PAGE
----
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New Progress in Targeted Lung Cancer Therapy

Researchers Report Positive Results With Drugs Matched to a Tumor's Molecular Traits

By Charlene Laino
WebMD Health News

Reviewed By Laura J. Martin, MD

April 19, 2010 (Washington, D.C.) -- New research offers hope that people with lung cancer will live longer if drug therapy is guided by the molecular traits of tumors.

"The goal is to match the correct drug with the right patient, based on the best tumor markers we have," says Roy Herbst, MD, of the University of Texas M.D. Anderson Cancer Center in Houston.

So far, researchers have only shown that so-called targeted drugs seem to shrink tumors better if they are chosen based on tumors' specific molecular traits, or biomarkers.

But there is a hint that these gains will someday translate into living longer, Herbst tells WebMD.

Herbst led the mid-stage trial known as BATTLE, short for Biomarker-Integrated Approaches of Targeted Therapy for Lung Cancer Elimination. In the study, researchers tested four targeted drugs based on patients' biomarkers.

After eight weeks, tumors shrank or stopped growing in 46% of the patients, all of whom had late-stage lung cancer. Typically, only about 30% of these patients would be expected to respond, Herbst says.

Lung Cancer's Toll

Lung cancer is the nation's No. 1 cancer killer, taking the lives of 160,000 Americans a year.

Targeted therapies such as Herceptin and Gleevec have dramatically improved the survival of breast cancer and leukemia patients, but "we're in the dark ages of lung cancer treatment," says M.D. Anderson's Edwin Kim, MD. He presented the BATTLE findings at the annual meeting of the American Association for Cancer Research.

The study involved 255 people with advanced non-small-cell lung cancer, the most common type of lung cancer.

Until recently, there have been few treatment options; with chemotherapy, patients lived an average of only eight months from diagnosis.

In the study, all the patients underwent biopsies so their tissue could be tested for biomarkers associated with non-small-cell lung cancer.

Patients were given one of four targeted treatments: Tarceva, Zactima, Targretin, or Nexavar.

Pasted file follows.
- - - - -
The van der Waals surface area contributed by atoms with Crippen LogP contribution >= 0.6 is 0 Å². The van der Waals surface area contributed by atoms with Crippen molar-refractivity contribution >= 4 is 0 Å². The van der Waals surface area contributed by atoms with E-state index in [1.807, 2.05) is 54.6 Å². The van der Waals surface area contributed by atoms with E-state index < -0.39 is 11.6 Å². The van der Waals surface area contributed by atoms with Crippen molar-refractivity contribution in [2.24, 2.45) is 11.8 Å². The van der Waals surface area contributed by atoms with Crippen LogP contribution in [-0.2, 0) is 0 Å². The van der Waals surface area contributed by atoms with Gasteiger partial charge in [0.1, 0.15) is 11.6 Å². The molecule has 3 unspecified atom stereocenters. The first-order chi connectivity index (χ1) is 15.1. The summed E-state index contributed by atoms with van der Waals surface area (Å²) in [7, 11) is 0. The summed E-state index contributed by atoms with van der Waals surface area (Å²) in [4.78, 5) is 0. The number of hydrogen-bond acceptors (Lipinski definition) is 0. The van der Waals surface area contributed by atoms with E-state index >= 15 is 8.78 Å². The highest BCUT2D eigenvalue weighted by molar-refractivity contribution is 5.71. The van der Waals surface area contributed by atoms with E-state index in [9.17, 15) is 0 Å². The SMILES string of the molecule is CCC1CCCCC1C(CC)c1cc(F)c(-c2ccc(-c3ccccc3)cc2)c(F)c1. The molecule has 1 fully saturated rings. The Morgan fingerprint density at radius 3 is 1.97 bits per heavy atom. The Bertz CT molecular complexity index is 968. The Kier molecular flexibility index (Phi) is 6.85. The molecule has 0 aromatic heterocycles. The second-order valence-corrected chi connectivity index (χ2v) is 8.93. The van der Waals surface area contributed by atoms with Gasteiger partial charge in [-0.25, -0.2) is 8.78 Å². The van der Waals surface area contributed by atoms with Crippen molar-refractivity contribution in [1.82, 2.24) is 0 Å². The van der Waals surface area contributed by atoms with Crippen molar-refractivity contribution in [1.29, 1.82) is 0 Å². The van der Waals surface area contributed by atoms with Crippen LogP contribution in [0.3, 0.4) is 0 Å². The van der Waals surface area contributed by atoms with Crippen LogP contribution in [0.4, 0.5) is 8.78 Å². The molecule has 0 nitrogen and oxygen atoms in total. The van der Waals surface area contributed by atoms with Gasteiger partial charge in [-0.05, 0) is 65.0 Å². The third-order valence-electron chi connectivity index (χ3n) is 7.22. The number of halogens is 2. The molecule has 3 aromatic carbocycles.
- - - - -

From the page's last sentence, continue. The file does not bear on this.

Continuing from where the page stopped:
The best results were seen with Nexavar, Kim says. Already approved for liver and kidney cancer, it targets a mutation in a gene called KRAS that is implicated in many cancers.

Tumors shrank or stopped growing in 61% of patients with KRAS mutations in the study. Surprisingly, 56% of patients with no KRAS mutations were also helped by the drug. "Nexavar may be able to blaze a trail in lung cancer," Kim says.

Tarceva blocks EGFR, a gene that is overactive in many types of cancer cells.

In the study, tumors shrank or stopped growing in 71% of the lung cancer patients with EGFR mutations who were given Tarceva and 34% of those without them.

Zactima and Targretin also worked better for some people whose tumors had specific molecular traits, Kim says.

The drugs had fewer side effects than typically seen with chemotherapy, he says. About 6.5% of patients suffered serious side effects such as collapsed lung.

Learning as They Go

The researchers adopted an unusual study design that they expect will catch on: adapting as they learned. After about 40% of the patients were enrolled, the researchers used what they had learned about which combinations of drug and biomarkers were more likely to result in disease control to refine drug choices for the others.

One finding of the study was that patients whose tumors shrank or stopped growing -- what doctors call disease control -- by eight weeks lived an average of just under one year. Patients who didn't respond by eight weeks lived an average of only seven months.

This means researchers can use disease control to assess whether treatments are working sooner, sparing patients the side effects, expense, and psychological trauma of unnecessary treatment, Kim says.

'Cautious Optimism'

Paul A. Bunn Jr., MD, of the University of Colorado in Denver, expressed cautious optimism.

By definition, data from a mid-stage phase II trial like BATTLE are preliminary, he tells WebMD. And there were only a small number of people with some of the molecular signatures, he says.

There is still a long way to go before this method can be integrated into everyday clinical practice, Bunn says.

Kim agrees. "This is a first step to find biomarkers that may help supplant existing toxic therapies and to find the right population for a particular drug," he says.

Matching the right drug to the right patient will cut down on expenses, he says, as targeted drugs can cost more than $10,000 a year.

Of the drugs used in the trial, only Tarceva is approved to treat lung cancer.

The study was sponsored by the U.S. Department of Defense with support from the National Cancer Institute and some pharmaceutical companies.

SOURCES:

American Association for Cancer Research 101st Annual Meeting 2010, Washington, D.C., April 17-21, 2010.

Roy Herbst, MD, University of Texas M.D. Anderson Cancer Center, Houston.

Edwin Kim, MD, University of Texas M.D. Anderson Cancer Center, Houston.

Paul A. Bunn Jr., MD, University of Colorado, Denver.

© 2010 WebMD, LLC. All rights reserved.



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